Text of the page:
Monday, October 27, 2008

The Dork Knight

The fact of the matter is I'm tenacious.

Anything I've ever desired, I've gone after with a vim and vigor some would find obsessive.

But with Dialysis, some parts of one's life are out of control.

This has manifested itself in ways I don't fully understand.

But about two weeks ago I grew tired of witnessing my doughy self in the mirror. I had ceased going to the gym for weeks because of a fact I had to admit to myself.

Dialysis is taking a toll.

The lab tests don't show it and my body doesn't reveal it, but I feel less like myself every single day.

When I arise from my morning nest, the dizziness gets worse. The blackouts increase. And a general feeling of sliding toward oblivion takes hold.

So on October 12, 2008 I made a simple yet honest vow to myself.

I would become dough-less.

Each morning Dialysis curls up in the corner and mocks me mercilessly.


Total indignation floods the room. Dialysis is a tiny troll with razor sharp yellowed teeth and a curve in his spine reminiscent of the letter "C".

But he knows full well how to get under my skin.

"I can't jog up hills anymore. Oh, oh, I'm too tired to socialize anymore. Dialysis has stolen everythAAAAAAHHHHHHH! My God you're pathetic! Worthless! Dare I say it, irrelevant?"

As he zipped his pint sized frame from one wall to another, I made the decision.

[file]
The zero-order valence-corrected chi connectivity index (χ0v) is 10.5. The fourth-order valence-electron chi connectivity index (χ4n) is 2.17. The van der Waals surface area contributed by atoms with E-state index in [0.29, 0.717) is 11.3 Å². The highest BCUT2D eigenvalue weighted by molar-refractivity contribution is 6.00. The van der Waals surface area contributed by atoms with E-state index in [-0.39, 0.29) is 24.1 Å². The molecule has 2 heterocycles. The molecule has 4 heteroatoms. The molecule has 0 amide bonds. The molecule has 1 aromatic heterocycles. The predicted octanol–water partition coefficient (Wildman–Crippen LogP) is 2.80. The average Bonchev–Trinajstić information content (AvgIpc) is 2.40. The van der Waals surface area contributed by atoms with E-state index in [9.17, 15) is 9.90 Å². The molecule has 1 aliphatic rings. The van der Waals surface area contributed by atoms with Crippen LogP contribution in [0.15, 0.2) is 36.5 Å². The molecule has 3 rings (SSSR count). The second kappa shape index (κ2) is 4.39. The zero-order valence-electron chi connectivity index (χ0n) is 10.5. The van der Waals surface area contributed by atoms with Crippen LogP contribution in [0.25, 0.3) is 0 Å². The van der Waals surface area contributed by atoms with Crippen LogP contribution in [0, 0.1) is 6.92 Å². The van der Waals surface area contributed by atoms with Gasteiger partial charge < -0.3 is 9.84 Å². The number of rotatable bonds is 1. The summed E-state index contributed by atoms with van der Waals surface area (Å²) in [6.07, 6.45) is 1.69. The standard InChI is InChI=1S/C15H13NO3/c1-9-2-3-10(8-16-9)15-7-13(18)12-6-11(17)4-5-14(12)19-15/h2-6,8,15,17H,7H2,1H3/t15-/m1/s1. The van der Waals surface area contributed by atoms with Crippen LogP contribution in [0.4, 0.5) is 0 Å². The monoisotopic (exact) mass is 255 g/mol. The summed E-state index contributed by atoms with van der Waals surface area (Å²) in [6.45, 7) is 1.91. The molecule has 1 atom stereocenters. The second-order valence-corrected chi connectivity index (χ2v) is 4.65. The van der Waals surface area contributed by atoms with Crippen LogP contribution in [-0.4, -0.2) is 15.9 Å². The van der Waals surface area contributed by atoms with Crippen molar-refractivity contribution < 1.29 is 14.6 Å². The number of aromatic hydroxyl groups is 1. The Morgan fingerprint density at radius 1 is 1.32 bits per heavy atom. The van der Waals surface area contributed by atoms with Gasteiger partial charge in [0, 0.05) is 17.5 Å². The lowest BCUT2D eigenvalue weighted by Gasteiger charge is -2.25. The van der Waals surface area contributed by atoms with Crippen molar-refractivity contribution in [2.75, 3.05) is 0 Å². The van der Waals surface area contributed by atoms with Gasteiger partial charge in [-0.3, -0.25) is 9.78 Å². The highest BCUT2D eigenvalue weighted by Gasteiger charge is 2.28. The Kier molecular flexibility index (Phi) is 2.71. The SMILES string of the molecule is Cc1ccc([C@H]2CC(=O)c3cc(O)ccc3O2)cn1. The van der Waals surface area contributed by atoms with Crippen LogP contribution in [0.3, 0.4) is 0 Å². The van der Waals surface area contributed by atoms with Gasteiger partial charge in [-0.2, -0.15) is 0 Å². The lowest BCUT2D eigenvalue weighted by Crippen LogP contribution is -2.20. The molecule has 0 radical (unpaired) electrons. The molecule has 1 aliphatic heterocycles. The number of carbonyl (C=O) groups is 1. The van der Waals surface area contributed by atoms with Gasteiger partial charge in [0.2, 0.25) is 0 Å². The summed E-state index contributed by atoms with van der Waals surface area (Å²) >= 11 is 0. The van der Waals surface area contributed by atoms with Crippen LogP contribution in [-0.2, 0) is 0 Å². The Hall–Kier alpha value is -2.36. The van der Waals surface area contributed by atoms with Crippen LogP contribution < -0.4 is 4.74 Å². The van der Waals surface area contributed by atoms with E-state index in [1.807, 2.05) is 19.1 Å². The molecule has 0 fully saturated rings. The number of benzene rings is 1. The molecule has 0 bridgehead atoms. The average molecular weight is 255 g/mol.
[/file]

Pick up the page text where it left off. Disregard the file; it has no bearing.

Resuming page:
I'll show him.

That night after treatment, I started with thirty simple minutes of walking. I live in the Southeast side of Santa Rosa, which anyone will tell you, has some of the nicest property in the North Bay. Four story houses built into five star mountains.

The point is, I feel pretty damn safe.

Thirty minutes gave way to sixty which elevated to ninety and morphed into a hundred and twenty.

I understand fully it's only been two weeks, but I've already lost four pounds. My belt is happy to be using the third notch again.

Night after night after blissful night I roam the streets of Sonoma County exploring neighborhoods I'll never be able to afford.

As the weight began to drop and the doughy me began to fade, I thought I was just wandering the streets because I loved the exploration.

But as I reach the end of the second week, I feel as though I'm searching for something.

Less a destination, more like an answer.

As my tiny frame wanders the ritzy neighborhoods paid for on the backs of others, the sheer quiet of it all envelopes me.

My mind wanders away from what I have become to what may still be.

Reaching the top of one of the many breathtaking hilltops, I pause a moment to take in a full breath of chilly night air.

For the first time in a ridiculously long time, I enjoy a moment of peace.

Hope and possibility can't be far behind.